First Published in Sunday Midday April 26, 2009

For several days and nights, the Rishi Jaratkaru was tormented by visions of old men hanging precariously upside down from a ledge extending across a dark bottomless pit. “Save us, save us,” they cried. “Who are you?” asked the sage. The old men replied, “We are Pitrs, your ancestors. Save us. Save yourself.” “How?” asked Jaratkaru. “Here is how,” said the ancestors, “get a wife and beget upon her children. If you don’t we will forever be trapped in Pitr-loka (the land of ancestors), hanging upside down, and you will be trapped forever in the hell known as Put.”

This story recurs several times in the Puranas. Rishi Agastya had a similar vision. Following this vision, Jaratkaru and Agastya get married and produce children. A male offspring was called Putra and a female offspring was called Putri because by their birth they saved their parents from the hell known as Put reserved for men and women who refuse to produce children. Pitrs are typically portrayed in art in male form because in the language of symbols, the male form is used to represent the soul while the female form is used to represent the flesh.

Traditional Hindus believe that every living man and woman is obliged to his ancestors, the Pitr, to reproduce. This is called Pitr-rin or debt to the ancestors. This debt is repaid by producing children and enabling the dead to be reborn in the land of the living. During the Shraddh rituals performed by Hindus, mashed rice balls are offered to ‘toothless’ Pitrs with the promise that the Pitr-rin will be repaid. The rice balls represent food which is the raw material of the human body.

Of course, like all things Hindu, there was always Upaay, or a way out, for childless couples. One could adopt a child. One could perform Shraddh for oneself thereby liberating future generations from Pitr-rin on account of oneself. One could by prayers to God or a journey to a particular pilgrimage, or by acts of charity, break the karmic cycle and liberate oneself from all debts.

In the Mahabharta when the prince Devavrata takes a vow never to marry, or father a child, the gods call him Bhisma, the one who took the terrible vow. What was this terrible vow?  To understand this vow, one must appreciate the mythological framework of Pitr-rin. Out of love for his father who wanted to marry a fisherwoman, Devavrata took the vow of celibacy and thereby publicly declared he would not repay his Pitr-rin. By doing so, he doomed himself to an eternity in Put, with no hope of being reborn. Traditionally, Pitr-lok is closest to Bhu-lok (land of the living) when the sun is on its southerly course (from June to December). Perhaps Bhisma did not want to face his disapproving ancestors which is why he chose to die only in January, after Makar Sankranti, when the sun began its northerly course. Even today, around later winter and early spring there is a holy day called Bhisma-ashtami when in temples across India Shraddh rituals are performed for Bheeshma – for the obedient son still stands toothless in Put, for the sake of his father.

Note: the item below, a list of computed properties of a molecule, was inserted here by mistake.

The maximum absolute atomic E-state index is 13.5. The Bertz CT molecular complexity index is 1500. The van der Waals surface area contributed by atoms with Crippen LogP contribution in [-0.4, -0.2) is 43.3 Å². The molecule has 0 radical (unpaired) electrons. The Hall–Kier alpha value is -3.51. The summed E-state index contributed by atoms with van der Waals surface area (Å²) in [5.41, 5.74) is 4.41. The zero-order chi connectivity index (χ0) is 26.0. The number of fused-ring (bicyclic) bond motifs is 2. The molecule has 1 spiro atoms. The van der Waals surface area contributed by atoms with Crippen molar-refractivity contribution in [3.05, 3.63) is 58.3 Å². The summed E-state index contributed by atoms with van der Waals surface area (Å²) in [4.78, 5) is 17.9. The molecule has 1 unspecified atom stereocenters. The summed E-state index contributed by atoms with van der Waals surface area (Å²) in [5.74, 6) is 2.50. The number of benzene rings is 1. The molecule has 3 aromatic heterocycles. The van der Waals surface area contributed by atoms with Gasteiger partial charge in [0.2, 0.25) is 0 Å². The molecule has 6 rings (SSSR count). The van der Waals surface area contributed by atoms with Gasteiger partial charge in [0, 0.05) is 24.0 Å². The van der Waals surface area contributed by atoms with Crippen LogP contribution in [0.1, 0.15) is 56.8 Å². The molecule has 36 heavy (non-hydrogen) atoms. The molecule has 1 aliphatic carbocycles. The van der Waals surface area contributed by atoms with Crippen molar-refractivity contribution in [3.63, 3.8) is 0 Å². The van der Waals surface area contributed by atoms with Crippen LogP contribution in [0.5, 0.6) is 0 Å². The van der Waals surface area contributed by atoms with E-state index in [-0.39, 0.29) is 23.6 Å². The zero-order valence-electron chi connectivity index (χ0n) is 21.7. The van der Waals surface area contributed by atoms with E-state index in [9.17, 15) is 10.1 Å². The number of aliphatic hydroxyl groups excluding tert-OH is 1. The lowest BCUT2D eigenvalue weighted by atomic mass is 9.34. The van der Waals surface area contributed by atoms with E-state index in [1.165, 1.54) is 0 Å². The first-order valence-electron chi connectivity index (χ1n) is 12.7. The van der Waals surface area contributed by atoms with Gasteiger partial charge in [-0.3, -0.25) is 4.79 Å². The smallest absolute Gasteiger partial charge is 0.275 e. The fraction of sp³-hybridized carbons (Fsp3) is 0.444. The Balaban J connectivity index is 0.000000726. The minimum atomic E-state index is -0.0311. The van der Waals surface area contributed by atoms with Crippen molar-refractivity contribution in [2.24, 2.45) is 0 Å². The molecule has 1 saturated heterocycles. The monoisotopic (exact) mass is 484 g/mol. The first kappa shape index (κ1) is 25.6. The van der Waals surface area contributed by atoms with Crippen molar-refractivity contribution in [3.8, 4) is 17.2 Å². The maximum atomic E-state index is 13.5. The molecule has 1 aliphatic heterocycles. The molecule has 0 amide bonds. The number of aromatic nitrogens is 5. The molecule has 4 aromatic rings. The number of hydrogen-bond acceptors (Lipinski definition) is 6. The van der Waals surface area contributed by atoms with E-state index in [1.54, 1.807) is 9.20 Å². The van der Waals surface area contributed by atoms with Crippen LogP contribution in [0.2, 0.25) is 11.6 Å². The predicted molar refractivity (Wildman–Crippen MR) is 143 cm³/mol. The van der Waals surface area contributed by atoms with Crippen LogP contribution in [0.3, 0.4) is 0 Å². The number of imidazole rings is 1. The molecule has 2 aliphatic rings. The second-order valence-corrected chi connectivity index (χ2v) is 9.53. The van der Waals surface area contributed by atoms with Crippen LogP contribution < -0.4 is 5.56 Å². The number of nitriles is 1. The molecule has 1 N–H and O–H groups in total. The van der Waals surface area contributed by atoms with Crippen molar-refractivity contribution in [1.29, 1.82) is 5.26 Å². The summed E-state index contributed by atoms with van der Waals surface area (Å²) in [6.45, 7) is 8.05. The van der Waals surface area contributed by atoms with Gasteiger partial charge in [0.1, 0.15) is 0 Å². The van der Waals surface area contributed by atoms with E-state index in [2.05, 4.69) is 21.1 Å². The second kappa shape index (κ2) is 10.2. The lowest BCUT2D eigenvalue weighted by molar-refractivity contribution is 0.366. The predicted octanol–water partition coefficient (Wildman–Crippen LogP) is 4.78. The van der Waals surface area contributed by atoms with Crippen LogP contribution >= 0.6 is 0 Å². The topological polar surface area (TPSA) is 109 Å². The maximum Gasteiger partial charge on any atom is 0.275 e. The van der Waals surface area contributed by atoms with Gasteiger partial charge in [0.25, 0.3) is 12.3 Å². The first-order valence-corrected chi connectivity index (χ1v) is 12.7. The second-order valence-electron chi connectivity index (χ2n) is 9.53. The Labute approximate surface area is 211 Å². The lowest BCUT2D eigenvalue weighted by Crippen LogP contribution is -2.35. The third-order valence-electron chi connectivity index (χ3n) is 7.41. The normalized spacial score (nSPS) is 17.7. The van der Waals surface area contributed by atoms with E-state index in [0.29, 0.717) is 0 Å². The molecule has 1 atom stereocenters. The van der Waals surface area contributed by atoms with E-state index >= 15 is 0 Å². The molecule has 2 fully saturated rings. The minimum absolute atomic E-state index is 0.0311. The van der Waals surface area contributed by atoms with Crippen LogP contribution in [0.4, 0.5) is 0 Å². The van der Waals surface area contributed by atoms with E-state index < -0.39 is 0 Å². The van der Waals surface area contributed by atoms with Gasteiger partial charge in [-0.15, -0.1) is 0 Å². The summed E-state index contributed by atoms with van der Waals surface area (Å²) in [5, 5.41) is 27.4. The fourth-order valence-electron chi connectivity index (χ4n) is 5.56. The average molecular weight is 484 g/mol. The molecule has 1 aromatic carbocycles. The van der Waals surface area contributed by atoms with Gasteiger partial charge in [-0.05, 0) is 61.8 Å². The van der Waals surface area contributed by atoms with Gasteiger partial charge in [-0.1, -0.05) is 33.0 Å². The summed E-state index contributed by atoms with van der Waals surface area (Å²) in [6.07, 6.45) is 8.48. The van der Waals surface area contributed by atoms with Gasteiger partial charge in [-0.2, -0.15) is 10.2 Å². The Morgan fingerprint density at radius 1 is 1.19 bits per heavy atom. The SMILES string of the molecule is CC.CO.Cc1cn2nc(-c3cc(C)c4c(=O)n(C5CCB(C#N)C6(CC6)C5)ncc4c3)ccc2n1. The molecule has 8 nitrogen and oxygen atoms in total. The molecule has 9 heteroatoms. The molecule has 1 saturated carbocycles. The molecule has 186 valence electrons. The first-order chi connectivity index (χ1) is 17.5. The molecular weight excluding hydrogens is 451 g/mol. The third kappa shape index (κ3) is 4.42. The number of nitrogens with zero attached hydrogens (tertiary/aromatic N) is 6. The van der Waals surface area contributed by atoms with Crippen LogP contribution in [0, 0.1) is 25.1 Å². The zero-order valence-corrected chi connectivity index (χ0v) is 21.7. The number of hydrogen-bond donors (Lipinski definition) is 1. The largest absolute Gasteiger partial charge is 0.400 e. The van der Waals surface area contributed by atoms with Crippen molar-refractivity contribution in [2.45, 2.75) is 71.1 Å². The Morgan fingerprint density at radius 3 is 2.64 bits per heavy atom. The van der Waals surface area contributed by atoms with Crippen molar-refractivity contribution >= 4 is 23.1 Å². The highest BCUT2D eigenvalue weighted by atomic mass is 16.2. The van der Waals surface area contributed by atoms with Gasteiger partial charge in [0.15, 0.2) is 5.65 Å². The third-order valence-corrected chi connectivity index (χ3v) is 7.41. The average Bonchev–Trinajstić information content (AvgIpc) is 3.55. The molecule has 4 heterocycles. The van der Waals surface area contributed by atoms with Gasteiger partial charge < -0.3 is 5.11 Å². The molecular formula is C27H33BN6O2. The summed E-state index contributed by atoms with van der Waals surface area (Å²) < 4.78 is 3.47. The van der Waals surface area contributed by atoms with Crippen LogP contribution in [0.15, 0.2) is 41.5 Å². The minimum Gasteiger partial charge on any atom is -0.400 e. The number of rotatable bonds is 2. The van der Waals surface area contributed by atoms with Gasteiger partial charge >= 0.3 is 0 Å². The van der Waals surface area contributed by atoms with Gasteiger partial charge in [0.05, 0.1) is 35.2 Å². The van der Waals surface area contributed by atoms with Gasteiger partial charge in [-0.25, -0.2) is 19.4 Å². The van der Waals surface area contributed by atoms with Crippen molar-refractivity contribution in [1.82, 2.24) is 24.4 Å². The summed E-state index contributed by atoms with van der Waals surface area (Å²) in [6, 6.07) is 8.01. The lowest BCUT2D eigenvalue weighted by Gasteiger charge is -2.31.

Hindus believe that the immortal soul is enclosed in three mortal bodies. The first body is the flesh, that we can touch and feel. The second body is the nervous energy that animates the flesh. The third body is the spirit body which cannot be seen.  The spirit body is the container of karmic debts and equities. Until this body is free of debts and equities, accumulated in past lives, the soul is obliged to return to the land of the living and experience circumstances resulting from past karma.

When a person dies, the first and second body dies but the third body does not die. Through various funeral rituals, the spirit body is encouraged and assisted to make its journey out of Bhu-loka across the river Vaitarni to Pitr-loka, the land of ancestors. While the journey to Pitr-loka is through the crematorium, the journey back to Bhu-loka is through the mother’s womb. While passing over the river Vaitarni, or while passing out of the mother’s womb, the spirit body loses all memory of previous lifetimes.

Some souls are unable to make their journey from the land of living to the land of dead.  As a result they do not turn into Pitr; they remain here as Pisachas or ghosts.  Another word for Pisacha is Vetal.  Both Pisacha and Vetal  are visualized hanging upside down, usually from a Banyan tree in the crematorium, perhaps because they do not possess the human body and hence are not affected by the natural law of gravity. Since they are upside down, they have a topsy-turvy view of all things. They are known to torment the living by questioning them all that happens in Bhu-loka. Thus, they are seen as the voice of conscience as well as the source of nightmares who have to be appeased or warded off. Many people believe that if a person or a house is tormented by ghosts, funeral rituals must be performed because in all probability no one performed these rites for them causing them to be trapped on the wrong side of Vaitarni, transforming them into angry poltergeists.